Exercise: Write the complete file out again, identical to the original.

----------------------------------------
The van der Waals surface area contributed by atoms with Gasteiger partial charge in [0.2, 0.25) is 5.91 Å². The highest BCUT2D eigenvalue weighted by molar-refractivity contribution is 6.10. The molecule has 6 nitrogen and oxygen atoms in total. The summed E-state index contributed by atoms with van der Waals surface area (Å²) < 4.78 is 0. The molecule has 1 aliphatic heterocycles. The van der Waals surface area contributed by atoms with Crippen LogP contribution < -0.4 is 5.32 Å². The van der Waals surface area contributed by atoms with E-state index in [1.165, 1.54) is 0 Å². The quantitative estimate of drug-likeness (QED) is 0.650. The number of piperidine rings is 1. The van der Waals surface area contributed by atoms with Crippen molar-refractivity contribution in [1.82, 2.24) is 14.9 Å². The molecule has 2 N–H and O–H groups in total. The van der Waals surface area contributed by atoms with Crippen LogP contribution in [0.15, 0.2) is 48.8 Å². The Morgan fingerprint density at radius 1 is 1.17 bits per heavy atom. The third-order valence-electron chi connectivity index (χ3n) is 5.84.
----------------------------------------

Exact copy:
The van der Waals surface area contributed by atoms with Gasteiger partial charge in [0.2, 0.25) is 5.91 Å². The highest BCUT2D eigenvalue weighted by molar-refractivity contribution is 6.10. The molecule has 6 nitrogen and oxygen atoms in total. The summed E-state index contributed by atoms with van der Waals surface area (Å²) < 4.78 is 0. The molecule has 1 aliphatic heterocycles. The van der Waals surface area contributed by atoms with Crippen LogP contribution < -0.4 is 5.32 Å². The van der Waals surface area contributed by atoms with E-state index in [1.165, 1.54) is 0 Å². The quantitative estimate of drug-likeness (QED) is 0.650. The number of piperidine rings is 1. The van der Waals surface area contributed by atoms with Crippen molar-refractivity contribution in [1.82, 2.24) is 14.9 Å². The molecule has 2 N–H and O–H groups in total. The van der Waals surface area contributed by atoms with Crippen LogP contribution in [0.15, 0.2) is 48.8 Å². The Morgan fingerprint density at radius 1 is 1.17 bits per heavy atom. The third-order valence-electron chi connectivity index (χ3n) is 5.84.